Music, ritual, life

Tonight I played in a concert that moved me deeply. We performed in almost total darkness, minus stand lights. It came to me that darkness plus sound is ritual, and is (or has the potential to be, anyway) musically and spiritually profound. We were spread through the performance space, with different percussionists in each corner, plus viola, cello, bass, oboe, flute, trombone, and a couple of other instruments. (I was listed as playing cello and percussion. I did.) The dynamic ranged from tiny whispers of sound to thundering drums. There were lovely melodies (in the duet played by my oboist friend and myself there were a couple in which I was playing all harmonics – see for an explanation), diverse and naturalistic soundscapes, and rhythms that spoke to my whole body and heart. I find it hard to write about music without sounding melodramatic, but this concert convinced me of the importance of ritual. I want to introduce it into our daily lives, in the form of something simple like sitting together at the end of the day with just a candle for light, sharing snippets from the day or appreciations of our family, or whatever seems to work that night. Our lives are so busy, so filled with activity, schedules, etc. It is so necessary to take some time away from that to connect with a quieter internal place.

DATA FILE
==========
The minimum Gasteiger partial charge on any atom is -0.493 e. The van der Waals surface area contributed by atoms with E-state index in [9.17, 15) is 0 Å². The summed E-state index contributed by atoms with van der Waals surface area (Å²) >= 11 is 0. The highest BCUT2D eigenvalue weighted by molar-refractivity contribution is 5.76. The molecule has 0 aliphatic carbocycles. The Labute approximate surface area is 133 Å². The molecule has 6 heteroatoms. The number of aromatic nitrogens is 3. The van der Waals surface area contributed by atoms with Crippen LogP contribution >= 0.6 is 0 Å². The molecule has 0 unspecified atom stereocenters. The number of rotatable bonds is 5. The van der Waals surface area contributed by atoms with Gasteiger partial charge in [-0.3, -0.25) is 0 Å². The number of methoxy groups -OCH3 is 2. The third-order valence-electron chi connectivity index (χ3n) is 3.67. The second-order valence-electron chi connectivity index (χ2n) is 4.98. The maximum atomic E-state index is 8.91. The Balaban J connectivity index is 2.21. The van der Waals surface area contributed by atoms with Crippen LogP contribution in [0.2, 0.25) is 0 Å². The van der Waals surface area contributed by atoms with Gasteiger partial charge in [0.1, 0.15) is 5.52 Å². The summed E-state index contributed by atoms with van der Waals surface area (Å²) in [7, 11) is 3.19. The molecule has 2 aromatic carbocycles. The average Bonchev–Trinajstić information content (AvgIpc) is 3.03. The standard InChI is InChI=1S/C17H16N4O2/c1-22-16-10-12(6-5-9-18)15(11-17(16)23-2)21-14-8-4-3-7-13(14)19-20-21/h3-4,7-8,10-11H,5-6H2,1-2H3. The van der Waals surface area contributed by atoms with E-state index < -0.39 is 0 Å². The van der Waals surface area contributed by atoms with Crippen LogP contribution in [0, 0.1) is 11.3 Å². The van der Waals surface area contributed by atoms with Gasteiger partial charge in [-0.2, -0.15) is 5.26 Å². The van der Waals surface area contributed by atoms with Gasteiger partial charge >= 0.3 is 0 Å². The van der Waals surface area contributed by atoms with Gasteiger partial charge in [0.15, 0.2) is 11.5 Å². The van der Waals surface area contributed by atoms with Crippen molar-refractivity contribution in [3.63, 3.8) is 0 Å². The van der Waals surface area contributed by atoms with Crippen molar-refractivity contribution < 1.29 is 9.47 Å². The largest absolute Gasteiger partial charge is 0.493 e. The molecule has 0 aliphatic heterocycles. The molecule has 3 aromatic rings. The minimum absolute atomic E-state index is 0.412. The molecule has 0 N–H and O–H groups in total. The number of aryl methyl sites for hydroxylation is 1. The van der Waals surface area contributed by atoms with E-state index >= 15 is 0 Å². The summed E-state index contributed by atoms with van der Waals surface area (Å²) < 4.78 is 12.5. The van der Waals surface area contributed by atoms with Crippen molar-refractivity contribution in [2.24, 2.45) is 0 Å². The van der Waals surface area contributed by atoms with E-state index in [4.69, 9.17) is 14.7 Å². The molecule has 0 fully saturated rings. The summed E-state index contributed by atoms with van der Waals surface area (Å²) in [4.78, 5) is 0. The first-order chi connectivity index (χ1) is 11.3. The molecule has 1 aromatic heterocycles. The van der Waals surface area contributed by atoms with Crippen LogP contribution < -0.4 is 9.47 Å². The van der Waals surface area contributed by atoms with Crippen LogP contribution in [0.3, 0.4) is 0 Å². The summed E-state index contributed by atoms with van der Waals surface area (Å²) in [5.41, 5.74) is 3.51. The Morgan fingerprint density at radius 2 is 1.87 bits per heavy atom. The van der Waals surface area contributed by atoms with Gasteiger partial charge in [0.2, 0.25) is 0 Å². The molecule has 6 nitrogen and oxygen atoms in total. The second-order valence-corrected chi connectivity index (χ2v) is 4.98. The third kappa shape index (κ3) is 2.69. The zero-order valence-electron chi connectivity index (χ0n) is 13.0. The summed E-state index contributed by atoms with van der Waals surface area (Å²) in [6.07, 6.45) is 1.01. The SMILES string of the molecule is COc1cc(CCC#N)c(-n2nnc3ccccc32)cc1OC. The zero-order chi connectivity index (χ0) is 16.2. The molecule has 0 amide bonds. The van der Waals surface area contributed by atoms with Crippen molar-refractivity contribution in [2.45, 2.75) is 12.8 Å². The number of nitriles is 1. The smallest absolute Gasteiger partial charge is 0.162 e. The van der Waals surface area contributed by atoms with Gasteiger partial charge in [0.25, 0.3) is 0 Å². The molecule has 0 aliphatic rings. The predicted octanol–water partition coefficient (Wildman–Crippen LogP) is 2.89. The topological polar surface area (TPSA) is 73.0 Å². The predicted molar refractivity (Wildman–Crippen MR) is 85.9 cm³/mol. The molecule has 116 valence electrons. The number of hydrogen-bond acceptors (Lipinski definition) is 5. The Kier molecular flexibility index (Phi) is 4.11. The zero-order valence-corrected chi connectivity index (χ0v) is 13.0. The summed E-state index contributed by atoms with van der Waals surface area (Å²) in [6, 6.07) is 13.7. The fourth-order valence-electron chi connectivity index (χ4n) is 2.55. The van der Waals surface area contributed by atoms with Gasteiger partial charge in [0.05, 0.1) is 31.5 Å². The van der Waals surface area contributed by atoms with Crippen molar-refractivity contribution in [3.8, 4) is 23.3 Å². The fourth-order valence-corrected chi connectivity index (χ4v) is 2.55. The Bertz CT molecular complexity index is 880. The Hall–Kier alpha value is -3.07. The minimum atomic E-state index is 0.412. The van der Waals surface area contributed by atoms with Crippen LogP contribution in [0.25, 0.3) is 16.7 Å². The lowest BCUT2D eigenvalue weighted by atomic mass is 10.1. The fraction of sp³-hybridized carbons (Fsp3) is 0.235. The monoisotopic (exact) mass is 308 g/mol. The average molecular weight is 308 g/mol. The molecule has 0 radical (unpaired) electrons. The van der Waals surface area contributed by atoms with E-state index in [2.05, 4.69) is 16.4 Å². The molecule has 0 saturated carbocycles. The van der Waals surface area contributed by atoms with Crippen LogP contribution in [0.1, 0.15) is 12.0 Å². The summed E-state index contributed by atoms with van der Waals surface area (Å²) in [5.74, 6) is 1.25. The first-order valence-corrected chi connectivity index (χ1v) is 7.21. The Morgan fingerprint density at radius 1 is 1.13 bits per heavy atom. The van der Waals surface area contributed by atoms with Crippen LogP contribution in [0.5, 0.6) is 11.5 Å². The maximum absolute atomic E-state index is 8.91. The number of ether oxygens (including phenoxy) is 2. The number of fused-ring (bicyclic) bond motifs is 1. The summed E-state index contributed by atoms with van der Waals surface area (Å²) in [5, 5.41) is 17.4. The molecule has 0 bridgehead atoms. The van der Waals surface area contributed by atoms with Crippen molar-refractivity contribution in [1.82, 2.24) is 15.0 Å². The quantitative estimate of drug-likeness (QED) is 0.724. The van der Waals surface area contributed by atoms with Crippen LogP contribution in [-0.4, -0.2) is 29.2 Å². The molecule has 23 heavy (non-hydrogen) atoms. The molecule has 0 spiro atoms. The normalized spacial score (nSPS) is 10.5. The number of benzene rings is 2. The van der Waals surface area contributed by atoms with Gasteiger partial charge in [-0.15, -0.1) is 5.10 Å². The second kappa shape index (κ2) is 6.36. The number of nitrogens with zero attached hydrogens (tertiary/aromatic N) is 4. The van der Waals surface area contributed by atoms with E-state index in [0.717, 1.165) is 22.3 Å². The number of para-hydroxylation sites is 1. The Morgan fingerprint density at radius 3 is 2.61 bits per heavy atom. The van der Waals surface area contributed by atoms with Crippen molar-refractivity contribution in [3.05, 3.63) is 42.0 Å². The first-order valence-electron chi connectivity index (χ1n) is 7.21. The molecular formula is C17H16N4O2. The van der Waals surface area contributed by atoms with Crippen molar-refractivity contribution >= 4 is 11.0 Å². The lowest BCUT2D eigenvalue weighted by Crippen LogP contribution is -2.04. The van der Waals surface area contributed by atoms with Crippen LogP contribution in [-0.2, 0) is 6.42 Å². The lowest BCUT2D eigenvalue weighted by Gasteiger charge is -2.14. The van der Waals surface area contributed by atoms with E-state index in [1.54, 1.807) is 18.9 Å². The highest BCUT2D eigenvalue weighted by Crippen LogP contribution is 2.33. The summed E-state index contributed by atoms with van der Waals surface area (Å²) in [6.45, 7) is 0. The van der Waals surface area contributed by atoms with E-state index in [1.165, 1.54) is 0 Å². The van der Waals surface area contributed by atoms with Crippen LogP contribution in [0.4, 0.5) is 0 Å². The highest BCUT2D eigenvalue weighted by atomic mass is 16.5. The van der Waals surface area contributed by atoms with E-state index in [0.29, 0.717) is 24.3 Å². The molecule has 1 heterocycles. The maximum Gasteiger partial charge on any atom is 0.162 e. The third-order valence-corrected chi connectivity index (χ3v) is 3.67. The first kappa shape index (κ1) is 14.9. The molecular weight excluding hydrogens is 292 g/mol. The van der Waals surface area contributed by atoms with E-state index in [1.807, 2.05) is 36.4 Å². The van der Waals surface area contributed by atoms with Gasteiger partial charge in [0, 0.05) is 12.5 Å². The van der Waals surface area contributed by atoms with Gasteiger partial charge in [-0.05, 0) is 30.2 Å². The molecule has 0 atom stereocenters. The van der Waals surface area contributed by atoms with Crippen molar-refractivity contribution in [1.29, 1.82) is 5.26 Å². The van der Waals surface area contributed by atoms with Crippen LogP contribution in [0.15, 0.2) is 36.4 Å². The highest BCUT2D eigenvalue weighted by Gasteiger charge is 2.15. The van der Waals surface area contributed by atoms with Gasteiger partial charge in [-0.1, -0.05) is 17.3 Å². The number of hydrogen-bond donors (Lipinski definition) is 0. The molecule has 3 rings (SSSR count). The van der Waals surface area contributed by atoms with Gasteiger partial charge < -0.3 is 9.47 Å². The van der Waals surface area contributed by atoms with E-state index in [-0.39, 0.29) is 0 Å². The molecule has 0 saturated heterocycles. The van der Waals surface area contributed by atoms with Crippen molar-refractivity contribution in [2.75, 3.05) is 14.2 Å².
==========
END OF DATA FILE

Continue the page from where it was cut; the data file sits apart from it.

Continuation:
And now I am home. I am nursing the babies, who have slowed into their contented half-asleep pace. Ted is upstairs getting Hazel down. Soon, I’ll be able to go to bed and relax my body and mind. I am grateful to be alive.


2 thoughts on “Music, ritual, life

  1. “Darkness plus sound is ritual” So profound. And the idea of ritual is so important. I want to learn meditation. I’ve purchased a bunch of candles. Finding that quitter internal place, as you put it, is really a constant work in progress. And one that we must never forget.

  2. cellocatnw says:

    Thanks, Jeff. Yes, it’s easy to forget; there are so many external demands on our time! That’s one reason I’m glad to be a musician. I get reminded periodically of the necessity to pay attention to things other than the packed activity of daily life.

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